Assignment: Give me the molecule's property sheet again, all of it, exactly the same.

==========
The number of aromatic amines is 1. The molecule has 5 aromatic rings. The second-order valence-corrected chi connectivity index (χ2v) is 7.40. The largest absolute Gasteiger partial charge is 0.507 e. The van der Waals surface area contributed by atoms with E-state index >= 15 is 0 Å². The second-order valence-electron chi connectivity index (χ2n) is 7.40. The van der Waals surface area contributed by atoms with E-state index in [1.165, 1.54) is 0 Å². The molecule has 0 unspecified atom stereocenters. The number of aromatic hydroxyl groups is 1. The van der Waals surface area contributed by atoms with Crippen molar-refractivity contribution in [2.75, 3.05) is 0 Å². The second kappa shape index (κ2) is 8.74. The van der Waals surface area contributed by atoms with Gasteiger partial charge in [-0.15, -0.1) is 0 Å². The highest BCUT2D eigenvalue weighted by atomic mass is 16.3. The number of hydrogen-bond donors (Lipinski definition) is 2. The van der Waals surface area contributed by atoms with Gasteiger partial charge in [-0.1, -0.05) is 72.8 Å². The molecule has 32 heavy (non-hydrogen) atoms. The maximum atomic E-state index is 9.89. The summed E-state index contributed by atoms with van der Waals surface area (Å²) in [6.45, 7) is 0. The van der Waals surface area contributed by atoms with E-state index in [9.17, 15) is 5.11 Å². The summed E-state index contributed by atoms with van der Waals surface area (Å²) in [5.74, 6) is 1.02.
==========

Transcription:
The number of aromatic amines is 1. The molecule has 5 aromatic rings. The second-order valence-corrected chi connectivity index (χ2v) is 7.40. The largest absolute Gasteiger partial charge is 0.507 e. The van der Waals surface area contributed by atoms with E-state index >= 15 is 0 Å². The second-order valence-electron chi connectivity index (χ2n) is 7.40. The van der Waals surface area contributed by atoms with E-state index in [1.165, 1.54) is 0 Å². The molecule has 0 unspecified atom stereocenters. The number of aromatic hydroxyl groups is 1. The van der Waals surface area contributed by atoms with Crippen molar-refractivity contribution in [2.75, 3.05) is 0 Å². The second kappa shape index (κ2) is 8.74. The van der Waals surface area contributed by atoms with Gasteiger partial charge in [-0.15, -0.1) is 0 Å². The highest BCUT2D eigenvalue weighted by atomic mass is 16.3. The number of hydrogen-bond donors (Lipinski definition) is 2. The van der Waals surface area contributed by atoms with Gasteiger partial charge in [-0.1, -0.05) is 72.8 Å². The molecule has 32 heavy (non-hydrogen) atoms. The maximum atomic E-state index is 9.89. The summed E-state index contributed by atoms with van der Waals surface area (Å²) in [6.45, 7) is 0. The van der Waals surface area contributed by atoms with E-state index in [9.17, 15) is 5.11 Å². The summed E-state index contributed by atoms with van der Waals surface area (Å²) in [5.74, 6) is 1.02.